Title IV: Miscellaneous Provisions
Section 401–funding for food safety. The FDA Food Safety and Modernization Act would:
- Increase funding for FDA food safety functions; and
- Direct the FDA to incrementally increase field staff by 2014.
Section 402–whistleblower protections. The FDA Food Safety and Modernization Act would prohibit retaliation by manufacturers, processors, packagers, transporters, distributers, receivers, holders, or importers against their employees who have, in relation to potential or real food safety violations, provided:
- Information to officials;
- Assisted or testified in violation proceedings; or
- Refused to participate in any work-related activity that they believe may be a food safety violation.
Section 403–jurisdiction. The FDA Food Safety and Modernization Act would clarify that:
- Amendments made by this bill do not change jurisdiction between FDA and USDA; and
- FDA retains its current food safety authority under the FDCA and the Public Health Service Act.
Section 404–compliance with international agreements. The FDA Food Safety and Modernization Act stipulates that:
- Nothing in the act is to be construed in a manner that is inconsistent with agreements with the World Trade Organization or other international treaties or agreements.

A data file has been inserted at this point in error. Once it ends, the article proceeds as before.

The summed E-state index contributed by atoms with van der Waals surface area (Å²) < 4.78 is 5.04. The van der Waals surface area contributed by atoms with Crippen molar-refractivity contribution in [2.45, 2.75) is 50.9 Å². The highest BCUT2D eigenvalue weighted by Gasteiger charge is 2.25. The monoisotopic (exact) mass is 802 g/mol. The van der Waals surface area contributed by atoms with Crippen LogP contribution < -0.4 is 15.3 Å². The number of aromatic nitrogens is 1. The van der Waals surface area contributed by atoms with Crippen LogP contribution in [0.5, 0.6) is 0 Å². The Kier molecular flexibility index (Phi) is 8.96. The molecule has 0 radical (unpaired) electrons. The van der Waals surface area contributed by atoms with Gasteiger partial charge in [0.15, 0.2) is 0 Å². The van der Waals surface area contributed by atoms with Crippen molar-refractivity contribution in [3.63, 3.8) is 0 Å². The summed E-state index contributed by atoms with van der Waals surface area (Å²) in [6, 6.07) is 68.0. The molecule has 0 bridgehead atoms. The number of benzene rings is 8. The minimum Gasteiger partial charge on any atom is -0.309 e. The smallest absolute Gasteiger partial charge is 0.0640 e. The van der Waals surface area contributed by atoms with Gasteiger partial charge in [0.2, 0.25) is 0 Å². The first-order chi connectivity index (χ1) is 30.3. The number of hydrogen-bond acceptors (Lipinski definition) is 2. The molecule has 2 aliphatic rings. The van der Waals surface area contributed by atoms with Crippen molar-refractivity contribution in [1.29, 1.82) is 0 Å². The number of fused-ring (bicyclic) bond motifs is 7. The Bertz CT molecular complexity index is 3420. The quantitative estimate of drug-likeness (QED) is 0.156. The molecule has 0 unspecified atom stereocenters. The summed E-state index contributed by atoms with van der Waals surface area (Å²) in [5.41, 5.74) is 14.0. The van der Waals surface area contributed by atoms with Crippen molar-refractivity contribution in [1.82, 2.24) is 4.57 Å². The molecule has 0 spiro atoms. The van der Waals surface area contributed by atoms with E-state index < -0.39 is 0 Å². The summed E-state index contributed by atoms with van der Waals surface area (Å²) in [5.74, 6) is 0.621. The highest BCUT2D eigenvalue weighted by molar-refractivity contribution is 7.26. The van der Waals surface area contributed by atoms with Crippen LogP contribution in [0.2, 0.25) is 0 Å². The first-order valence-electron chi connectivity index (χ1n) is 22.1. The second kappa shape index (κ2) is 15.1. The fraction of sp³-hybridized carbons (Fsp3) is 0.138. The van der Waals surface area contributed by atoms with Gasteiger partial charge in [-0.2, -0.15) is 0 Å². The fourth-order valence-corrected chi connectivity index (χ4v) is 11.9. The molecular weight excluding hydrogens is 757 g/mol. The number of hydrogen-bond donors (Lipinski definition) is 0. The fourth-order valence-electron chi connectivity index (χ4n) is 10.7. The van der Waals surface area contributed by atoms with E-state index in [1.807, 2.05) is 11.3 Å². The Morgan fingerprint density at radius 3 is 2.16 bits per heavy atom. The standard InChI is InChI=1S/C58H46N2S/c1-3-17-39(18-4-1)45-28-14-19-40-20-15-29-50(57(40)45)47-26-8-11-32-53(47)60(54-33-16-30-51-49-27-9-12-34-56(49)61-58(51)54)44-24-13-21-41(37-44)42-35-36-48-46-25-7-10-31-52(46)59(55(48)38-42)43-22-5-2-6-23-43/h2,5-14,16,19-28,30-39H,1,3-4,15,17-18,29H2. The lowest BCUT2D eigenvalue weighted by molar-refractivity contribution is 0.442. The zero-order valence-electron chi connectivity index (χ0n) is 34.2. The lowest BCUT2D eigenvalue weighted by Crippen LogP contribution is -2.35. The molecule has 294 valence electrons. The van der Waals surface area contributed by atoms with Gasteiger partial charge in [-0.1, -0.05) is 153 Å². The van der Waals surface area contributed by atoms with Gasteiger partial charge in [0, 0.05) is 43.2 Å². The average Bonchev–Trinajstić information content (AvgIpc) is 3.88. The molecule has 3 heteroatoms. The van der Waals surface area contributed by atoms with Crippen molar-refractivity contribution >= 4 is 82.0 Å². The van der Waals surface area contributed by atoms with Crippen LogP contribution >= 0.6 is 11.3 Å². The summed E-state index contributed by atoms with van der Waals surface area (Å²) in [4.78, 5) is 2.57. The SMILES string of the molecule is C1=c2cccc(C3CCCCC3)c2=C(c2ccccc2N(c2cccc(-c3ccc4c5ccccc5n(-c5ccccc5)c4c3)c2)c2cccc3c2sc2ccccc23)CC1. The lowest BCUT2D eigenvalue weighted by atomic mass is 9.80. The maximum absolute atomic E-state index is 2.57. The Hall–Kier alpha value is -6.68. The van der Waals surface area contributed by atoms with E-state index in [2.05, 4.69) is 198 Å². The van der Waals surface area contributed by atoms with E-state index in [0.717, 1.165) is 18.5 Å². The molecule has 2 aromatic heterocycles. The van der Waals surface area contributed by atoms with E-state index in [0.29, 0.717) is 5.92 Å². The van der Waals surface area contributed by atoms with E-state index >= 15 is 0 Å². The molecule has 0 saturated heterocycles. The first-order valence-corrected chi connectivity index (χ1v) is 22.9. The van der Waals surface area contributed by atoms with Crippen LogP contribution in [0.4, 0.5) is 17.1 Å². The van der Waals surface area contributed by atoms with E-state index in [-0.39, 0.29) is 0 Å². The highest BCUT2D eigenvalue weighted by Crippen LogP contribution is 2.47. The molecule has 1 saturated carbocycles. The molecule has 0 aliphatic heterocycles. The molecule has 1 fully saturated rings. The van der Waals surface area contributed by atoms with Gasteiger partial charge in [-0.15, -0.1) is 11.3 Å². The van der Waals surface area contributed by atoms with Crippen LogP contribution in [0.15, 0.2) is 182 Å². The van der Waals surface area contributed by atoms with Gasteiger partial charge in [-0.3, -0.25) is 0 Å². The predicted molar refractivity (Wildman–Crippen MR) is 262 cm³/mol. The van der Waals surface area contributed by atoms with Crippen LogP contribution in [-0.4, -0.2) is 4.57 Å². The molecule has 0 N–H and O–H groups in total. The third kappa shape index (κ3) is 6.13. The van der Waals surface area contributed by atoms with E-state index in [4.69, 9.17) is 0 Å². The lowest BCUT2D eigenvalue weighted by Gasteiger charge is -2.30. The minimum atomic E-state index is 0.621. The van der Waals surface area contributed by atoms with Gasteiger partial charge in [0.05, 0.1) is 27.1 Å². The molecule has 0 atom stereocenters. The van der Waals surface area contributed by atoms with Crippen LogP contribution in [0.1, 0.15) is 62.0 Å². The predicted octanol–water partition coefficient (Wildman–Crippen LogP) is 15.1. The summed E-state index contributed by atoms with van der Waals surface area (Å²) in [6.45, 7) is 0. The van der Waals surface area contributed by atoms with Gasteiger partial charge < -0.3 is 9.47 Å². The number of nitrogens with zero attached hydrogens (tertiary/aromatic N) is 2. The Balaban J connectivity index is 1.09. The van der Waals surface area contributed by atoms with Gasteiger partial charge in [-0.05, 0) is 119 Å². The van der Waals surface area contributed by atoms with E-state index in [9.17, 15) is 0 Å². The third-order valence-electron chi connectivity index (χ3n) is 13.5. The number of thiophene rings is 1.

On March 3, 2009, S.510 was introduced by Senator Durbin and the bill was referred to the Health, Education, Labor, and Pensions Committee. When introduced, the bill enjoyed bipartisan support and six original cosponsors: Senators Dodd, Kennedy, Alexander, Burr, Gregg, and Isakson.
On November 18, 2009, the Health, Education, Labor, and Pensions Committee approved the legislation by voice vote.
On December 18, 2009, the Health, Education, Labor, and Pensions Committee reported the legislation to the Senate floor with an amendment. When placed on the Senate calendar, the legislation had garnered further bipartisan support with nine additional cosponsors: Senators Bingaman, Burris, Gillibrand, Harkin, Klobuchar, Udall (NM), Chambliss, Enzi, and Hatch.
The Health, Education, Labor, and Pensions Committee released a Manager’s Amendment to S.510 on August 12, 2010.
The DPC will distribute information on amendments as it becomes available to staff listservs.
At the time of publication, the Administration had not released a Statement of Administration Policy on S.510.